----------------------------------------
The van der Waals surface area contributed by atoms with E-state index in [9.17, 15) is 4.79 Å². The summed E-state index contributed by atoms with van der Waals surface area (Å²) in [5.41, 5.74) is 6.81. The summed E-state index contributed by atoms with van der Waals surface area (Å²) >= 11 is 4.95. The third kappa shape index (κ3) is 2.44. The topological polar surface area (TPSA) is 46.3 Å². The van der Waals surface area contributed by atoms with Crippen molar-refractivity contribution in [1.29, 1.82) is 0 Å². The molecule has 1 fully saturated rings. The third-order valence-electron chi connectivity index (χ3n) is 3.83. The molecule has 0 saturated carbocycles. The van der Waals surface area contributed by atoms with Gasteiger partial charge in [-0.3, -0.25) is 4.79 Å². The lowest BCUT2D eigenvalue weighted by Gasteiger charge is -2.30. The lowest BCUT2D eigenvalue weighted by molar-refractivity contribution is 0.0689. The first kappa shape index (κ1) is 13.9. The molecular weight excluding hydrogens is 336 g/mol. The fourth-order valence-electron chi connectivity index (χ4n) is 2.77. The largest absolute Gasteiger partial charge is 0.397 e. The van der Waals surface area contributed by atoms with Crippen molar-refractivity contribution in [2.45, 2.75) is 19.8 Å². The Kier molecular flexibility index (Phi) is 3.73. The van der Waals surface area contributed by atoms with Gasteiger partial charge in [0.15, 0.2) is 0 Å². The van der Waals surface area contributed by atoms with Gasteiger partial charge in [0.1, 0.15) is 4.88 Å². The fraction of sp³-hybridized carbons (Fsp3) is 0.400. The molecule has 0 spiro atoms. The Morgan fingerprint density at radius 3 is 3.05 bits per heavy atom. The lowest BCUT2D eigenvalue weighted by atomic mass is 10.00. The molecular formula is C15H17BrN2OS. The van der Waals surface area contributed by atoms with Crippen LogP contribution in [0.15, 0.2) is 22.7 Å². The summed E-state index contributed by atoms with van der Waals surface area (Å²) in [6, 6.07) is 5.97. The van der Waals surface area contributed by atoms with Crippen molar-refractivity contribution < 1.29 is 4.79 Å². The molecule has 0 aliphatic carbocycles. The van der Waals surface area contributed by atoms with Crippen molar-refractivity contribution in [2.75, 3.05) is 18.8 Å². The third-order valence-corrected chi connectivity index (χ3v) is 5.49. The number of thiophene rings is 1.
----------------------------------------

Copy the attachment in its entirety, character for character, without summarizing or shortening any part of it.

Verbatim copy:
The van der Waals surface area contributed by atoms with E-state index in [9.17, 15) is 4.79 Å². The summed E-state index contributed by atoms with van der Waals surface area (Å²) in [5.41, 5.74) is 6.81. The summed E-state index contributed by atoms with van der Waals surface area (Å²) >= 11 is 4.95. The third kappa shape index (κ3) is 2.44. The topological polar surface area (TPSA) is 46.3 Å². The van der Waals surface area contributed by atoms with Crippen molar-refractivity contribution in [1.29, 1.82) is 0 Å². The molecule has 1 fully saturated rings. The third-order valence-electron chi connectivity index (χ3n) is 3.83. The molecule has 0 saturated carbocycles. The van der Waals surface area contributed by atoms with Gasteiger partial charge in [-0.3, -0.25) is 4.79 Å². The lowest BCUT2D eigenvalue weighted by Gasteiger charge is -2.30. The lowest BCUT2D eigenvalue weighted by molar-refractivity contribution is 0.0689. The first kappa shape index (κ1) is 13.9. The molecular weight excluding hydrogens is 336 g/mol. The fourth-order valence-electron chi connectivity index (χ4n) is 2.77. The largest absolute Gasteiger partial charge is 0.397 e. The van der Waals surface area contributed by atoms with Crippen molar-refractivity contribution in [2.45, 2.75) is 19.8 Å². The Kier molecular flexibility index (Phi) is 3.73. The van der Waals surface area contributed by atoms with Gasteiger partial charge in [0.15, 0.2) is 0 Å². The van der Waals surface area contributed by atoms with Gasteiger partial charge in [0.1, 0.15) is 4.88 Å². The fraction of sp³-hybridized carbons (Fsp3) is 0.400. The molecule has 0 spiro atoms. The Morgan fingerprint density at radius 3 is 3.05 bits per heavy atom. The lowest BCUT2D eigenvalue weighted by atomic mass is 10.00. The molecular formula is C15H17BrN2OS. The van der Waals surface area contributed by atoms with Crippen LogP contribution in [0.15, 0.2) is 22.7 Å². The summed E-state index contributed by atoms with van der Waals surface area (Å²) in [6, 6.07) is 5.97. The van der Waals surface area contributed by atoms with Crippen molar-refractivity contribution < 1.29 is 4.79 Å². The molecule has 0 aliphatic carbocycles. The van der Waals surface area contributed by atoms with Crippen molar-refractivity contribution in [2.75, 3.05) is 18.8 Å². The third-order valence-corrected chi connectivity index (χ3v) is 5.49. The number of thiophene rings is 1.